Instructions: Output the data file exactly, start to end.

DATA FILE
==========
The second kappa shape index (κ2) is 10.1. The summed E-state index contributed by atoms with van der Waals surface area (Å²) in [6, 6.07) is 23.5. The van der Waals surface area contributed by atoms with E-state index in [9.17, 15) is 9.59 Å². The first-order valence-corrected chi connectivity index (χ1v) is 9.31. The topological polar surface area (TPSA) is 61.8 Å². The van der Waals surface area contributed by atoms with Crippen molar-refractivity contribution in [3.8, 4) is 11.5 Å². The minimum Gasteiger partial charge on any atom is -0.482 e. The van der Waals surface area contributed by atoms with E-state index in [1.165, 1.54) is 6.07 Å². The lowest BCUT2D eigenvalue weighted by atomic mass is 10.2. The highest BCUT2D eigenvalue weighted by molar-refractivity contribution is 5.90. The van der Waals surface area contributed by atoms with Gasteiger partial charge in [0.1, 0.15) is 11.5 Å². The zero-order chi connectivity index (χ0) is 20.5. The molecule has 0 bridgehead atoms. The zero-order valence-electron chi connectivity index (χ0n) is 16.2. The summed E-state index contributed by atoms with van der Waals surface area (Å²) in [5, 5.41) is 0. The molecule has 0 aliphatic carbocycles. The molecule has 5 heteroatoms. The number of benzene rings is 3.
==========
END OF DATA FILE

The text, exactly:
The second kappa shape index (κ2) is 10.1. The summed E-state index contributed by atoms with van der Waals surface area (Å²) in [6, 6.07) is 23.5. The van der Waals surface area contributed by atoms with E-state index in [9.17, 15) is 9.59 Å². The first-order valence-corrected chi connectivity index (χ1v) is 9.31. The topological polar surface area (TPSA) is 61.8 Å². The van der Waals surface area contributed by atoms with Crippen molar-refractivity contribution in [3.8, 4) is 11.5 Å². The minimum Gasteiger partial charge on any atom is -0.482 e. The van der Waals surface area contributed by atoms with E-state index in [1.165, 1.54) is 6.07 Å². The lowest BCUT2D eigenvalue weighted by atomic mass is 10.2. The highest BCUT2D eigenvalue weighted by molar-refractivity contribution is 5.90. The van der Waals surface area contributed by atoms with Gasteiger partial charge in [0.1, 0.15) is 11.5 Å². The zero-order chi connectivity index (χ0) is 20.5. The molecule has 0 bridgehead atoms. The zero-order valence-electron chi connectivity index (χ0n) is 16.2. The summed E-state index contributed by atoms with van der Waals surface area (Å²) in [5, 5.41) is 0. The molecule has 0 aliphatic carbocycles. The molecule has 5 heteroatoms. The number of benzene rings is 3.